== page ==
Heinz has been forced into an embarrassing rethink after a wave of customer complaints over its much vaunted lightweight tomato ketchup bottle.

The company launched the bottle in April, heralding it a major step forward in packaging reduction. Made from clear plastic and 9% lighter than its predecessor, it would save 340 tonnes of plastic a year, Heinz boasted.

However, it emerged this week that the bottle had a defect that made it brittle and difficult to squeeze.

"Very occasionally, over a period of time, if the bottle has been dropped, the various layers of plastic can take on a slight pearlescent appearance and the bottle may not be quite so squeezy," said a Heinz spokeswoman. "There is no loss of protective barrier and the quality of the ketchup is unaffected. A further bottle enhancement being introduced will eliminate the occurrence."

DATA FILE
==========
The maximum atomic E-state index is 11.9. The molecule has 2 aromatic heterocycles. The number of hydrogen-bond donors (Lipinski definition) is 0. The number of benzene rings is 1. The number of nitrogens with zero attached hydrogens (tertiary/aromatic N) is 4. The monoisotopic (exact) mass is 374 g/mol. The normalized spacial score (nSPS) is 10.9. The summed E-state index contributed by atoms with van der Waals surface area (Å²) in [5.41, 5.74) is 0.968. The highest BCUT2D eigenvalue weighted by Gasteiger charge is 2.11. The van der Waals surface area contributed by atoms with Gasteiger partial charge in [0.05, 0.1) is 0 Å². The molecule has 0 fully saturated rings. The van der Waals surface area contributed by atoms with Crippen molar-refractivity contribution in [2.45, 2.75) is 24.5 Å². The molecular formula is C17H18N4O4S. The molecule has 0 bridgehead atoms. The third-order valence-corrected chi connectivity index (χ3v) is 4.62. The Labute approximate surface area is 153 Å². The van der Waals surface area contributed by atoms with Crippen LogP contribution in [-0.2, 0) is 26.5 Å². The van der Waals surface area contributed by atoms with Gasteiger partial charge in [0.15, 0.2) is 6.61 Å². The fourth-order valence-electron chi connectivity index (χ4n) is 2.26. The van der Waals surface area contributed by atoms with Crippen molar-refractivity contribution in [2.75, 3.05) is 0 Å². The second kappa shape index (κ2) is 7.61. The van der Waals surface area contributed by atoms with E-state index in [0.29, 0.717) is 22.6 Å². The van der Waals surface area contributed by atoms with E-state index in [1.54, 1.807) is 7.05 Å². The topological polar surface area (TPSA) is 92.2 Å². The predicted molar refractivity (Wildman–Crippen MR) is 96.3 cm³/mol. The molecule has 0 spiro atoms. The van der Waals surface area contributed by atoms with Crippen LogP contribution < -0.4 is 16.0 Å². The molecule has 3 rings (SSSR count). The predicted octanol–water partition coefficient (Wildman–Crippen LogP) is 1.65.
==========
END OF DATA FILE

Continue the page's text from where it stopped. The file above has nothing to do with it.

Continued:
The manufacturer is developing a replacement after receiving a barrage of consumer complaints. A new bottle would be rolled out in the next few weeks, added the spokeswoman.

The glitch has caused a storm on consumer website MoneySavingExpert.com. One poster claimed to have purchased two of the bottles, both of which were affected, writing: "Once two thirds of the sauce was used it was impossible to squeeze out the rest."

The problem is a setback for Heinz, which has made much of its sustainability credentials. It was the first branded supplier to sign up to the Courtauld Commitment, and its work on the ketchup bottle has been highlighted as one of the Commitment's biggest successes thus far.